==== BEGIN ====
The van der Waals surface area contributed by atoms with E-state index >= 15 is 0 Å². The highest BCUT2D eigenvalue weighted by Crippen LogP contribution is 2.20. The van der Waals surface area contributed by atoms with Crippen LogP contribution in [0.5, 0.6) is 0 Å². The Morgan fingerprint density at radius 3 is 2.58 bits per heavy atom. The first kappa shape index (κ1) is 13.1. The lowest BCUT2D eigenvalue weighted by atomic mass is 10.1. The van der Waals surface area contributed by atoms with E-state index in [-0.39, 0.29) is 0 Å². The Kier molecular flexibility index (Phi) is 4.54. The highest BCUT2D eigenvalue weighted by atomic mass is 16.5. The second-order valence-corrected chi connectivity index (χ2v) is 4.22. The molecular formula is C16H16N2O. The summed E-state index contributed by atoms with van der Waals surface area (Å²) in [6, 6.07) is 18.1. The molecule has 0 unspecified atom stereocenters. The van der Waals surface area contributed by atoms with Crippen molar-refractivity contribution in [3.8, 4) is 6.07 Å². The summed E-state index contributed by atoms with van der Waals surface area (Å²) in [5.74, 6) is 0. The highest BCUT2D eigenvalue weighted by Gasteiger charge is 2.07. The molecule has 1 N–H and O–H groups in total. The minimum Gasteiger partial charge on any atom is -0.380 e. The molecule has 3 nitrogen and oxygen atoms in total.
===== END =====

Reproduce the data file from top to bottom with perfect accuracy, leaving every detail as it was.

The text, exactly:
The van der Waals surface area contributed by atoms with E-state index >= 15 is 0 Å². The highest BCUT2D eigenvalue weighted by Crippen LogP contribution is 2.20. The van der Waals surface area contributed by atoms with Crippen LogP contribution in [0.5, 0.6) is 0 Å². The Morgan fingerprint density at radius 3 is 2.58 bits per heavy atom. The first kappa shape index (κ1) is 13.1. The lowest BCUT2D eigenvalue weighted by atomic mass is 10.1. The van der Waals surface area contributed by atoms with E-state index in [-0.39, 0.29) is 0 Å². The Kier molecular flexibility index (Phi) is 4.54. The highest BCUT2D eigenvalue weighted by atomic mass is 16.5. The second-order valence-corrected chi connectivity index (χ2v) is 4.22. The molecular formula is C16H16N2O. The summed E-state index contributed by atoms with van der Waals surface area (Å²) in [6, 6.07) is 18.1. The molecule has 0 unspecified atom stereocenters. The van der Waals surface area contributed by atoms with Crippen molar-refractivity contribution in [3.8, 4) is 6.07 Å². The summed E-state index contributed by atoms with van der Waals surface area (Å²) in [5.74, 6) is 0. The highest BCUT2D eigenvalue weighted by Gasteiger charge is 2.07. The molecule has 1 N–H and O–H groups in total. The minimum Gasteiger partial charge on any atom is -0.380 e. The molecule has 3 nitrogen and oxygen atoms in total.